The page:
CLEVELAND -- Struggles to play a clean brand of baseball have cost Cleveland throughout this season. It has been arguably the most frustrating element of the Indians' year and a large reason behind the team's current place on the fringe of the postseason discussion.
On Friday night, a collapse in fundamentals hurt the Tribe again. A pair of baserunning mistakes in the eighth inning and two errors in the ninth paved the path to a 5-1 loss to the Astros, spoiling another solid start from right-hander Carlos Carrasco.
The loss was the third in the past five games for Cleveland, which is trying to remain relevant in both the American League Central and Wild Card races.
"We have about six weeks left," Indians manager Terry Francona said. "If we want to continue to be in this thing, we're going to have to play a lot cleaner. I think sometimes it comes down to just being prepared. The guys work hard -- that's not an issue.
"But, as you start getting tired, it's just being ready for whatever play could happen so you don't have to just react. We're the type of team, we can't play like that and expect to win."
The Tribe's meltdown against Houston began in the bottom of the eighth inning, when Cleveland had runners on first and second base in a 1-1 game with catcher Roberto Perez at the plate. Facing Astros lefty Tony Sipp, Perez squared around to bunt, but pulled the bat back at the last moment. Mike Aviles was caught too far off second base and was tagged out on a rundown.
Aviles was not in the clubhouse after the defeat.
"He got too aggressive, knowing that they were being aggressive," Francona said. "And then he got in no-man's land."
Rookie Tyler Holt, who advanced from first to second on the play, then attempted a steal of third base with Perez still batting. Astros catcher Jason Castro fired a strike to third baseman Matt Dominguez, who applied the tag on Holt for the inning's second out.
Holt, who had 31 stolen bases in 98 Minor League games this season, desperately wanted to ignite a rally for Cleveland after the first mistake on the basepaths.
"I tried to make something happen," Holt said. "I tried to steal third -- completely my decision. I felt like I had a good jump. I thought I saw maybe fastball away. It just happened to be a bad pitch to steal on. At least I wasn't thrown out by a mile. It was bang-bang, but that's the way I play."
Francona hoped it would serve as a learning moment for the young player.
"You've got to be pretty sure you're going to make it," Francona said. "With youth comes some youthful mistakes. What I don't want him to do is play scared. Those are things that we certainly talk to guys about."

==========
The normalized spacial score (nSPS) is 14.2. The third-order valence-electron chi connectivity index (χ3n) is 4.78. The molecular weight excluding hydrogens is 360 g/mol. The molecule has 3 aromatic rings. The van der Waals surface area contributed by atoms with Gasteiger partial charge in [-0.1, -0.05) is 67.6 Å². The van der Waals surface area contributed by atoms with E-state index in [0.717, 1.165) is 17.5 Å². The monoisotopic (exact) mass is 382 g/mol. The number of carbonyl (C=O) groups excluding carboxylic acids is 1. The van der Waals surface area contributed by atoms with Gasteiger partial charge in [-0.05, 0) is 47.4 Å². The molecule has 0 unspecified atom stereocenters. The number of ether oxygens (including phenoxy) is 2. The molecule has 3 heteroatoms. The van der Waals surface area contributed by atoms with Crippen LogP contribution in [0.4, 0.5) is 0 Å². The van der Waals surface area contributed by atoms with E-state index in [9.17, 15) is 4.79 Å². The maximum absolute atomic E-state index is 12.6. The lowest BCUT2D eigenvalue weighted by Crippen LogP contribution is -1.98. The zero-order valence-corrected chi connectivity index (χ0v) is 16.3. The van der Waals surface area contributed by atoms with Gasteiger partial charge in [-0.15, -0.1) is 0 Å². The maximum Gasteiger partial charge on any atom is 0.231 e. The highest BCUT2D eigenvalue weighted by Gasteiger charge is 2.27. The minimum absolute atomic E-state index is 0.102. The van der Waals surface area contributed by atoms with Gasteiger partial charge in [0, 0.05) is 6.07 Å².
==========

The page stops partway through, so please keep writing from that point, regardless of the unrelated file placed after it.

Sipp then followed with a strikeout of Perez, and the Cleveland crowd unleased a chorus of boos in response.
In the top of the ninth inning, Cleveland's season-long defensive woes came back to bite the club again. The Indians have now made a Major League-leading 99 errors this season after having 98 miscues in all of the 2013 campaign.
With one out and a runner on first base, closer Cody Allen induced a grounder from Dexter Fowler. First baseman Carlos Santana gloved the ball, but threw wildly over second base, putting runners on the corners. Fowler then attempted a steal of second, and Perez fired an errant throw to second, scoring a run to give Houston a 2-1 lead.
Later in the ninth, Jon Singleton crushed a three-run home run off Allen, leading to four unearned runs for the closer and effectively putting the game out of reach.
"We need to play clean," Francona said, "because we pitched really good tonight."
Making his third start since leaving the Tribe's bullpen, Carrasco was strong once again, hitting 98-99 mph in the first inning and overpowering the Astros for most of the night. The right-hander turned in six innings and extended his scoreless innings streak as a starter to 16 before slipping briefly in the fifth inning against Houston.
Astros shortstop Marwin Gonzalez led off the fifth by drilling an 0-1 offering from Carrasco to right field, collecting his sixth home run of the season and putting the Indians in a 1-0 hole. Carrasco quickly recovered from the momentary lapse and set down the next three batters he faced in order.
Carrasco has pieced together 18 innings since transitioning back to a starting role, which he held on Opening Day before his early-season issues led to a trip to the bullpen. In his past three outings, the righty has turned in a 0.50 ERA with seven hits scattered, two walks and 17 strikeouts. Eight of those whiffs came Friday against Houston.
"I felt really good," Carrasco said. "The only thing I had on my mind was giving [us] the opportunity to win the game."
Carrasco managed to escape with a no-decision thanks to hot-hitting rookie Zach Walters, who belted a solo home run off Astros starter Brad Peacock with two outs in the fifth inning. The blast was Walters' team-leading fifth home run since Aug. 10, when he was promoted from Triple-A Columbus. It also marked his third consecutive game with a homer.
The late collapse swept away those silver linings.
"We obviously need to be better," Francona said. "That's not the way we certainly want to play the game. Losing is one thing, but losing like that."
"We'll do better," he added.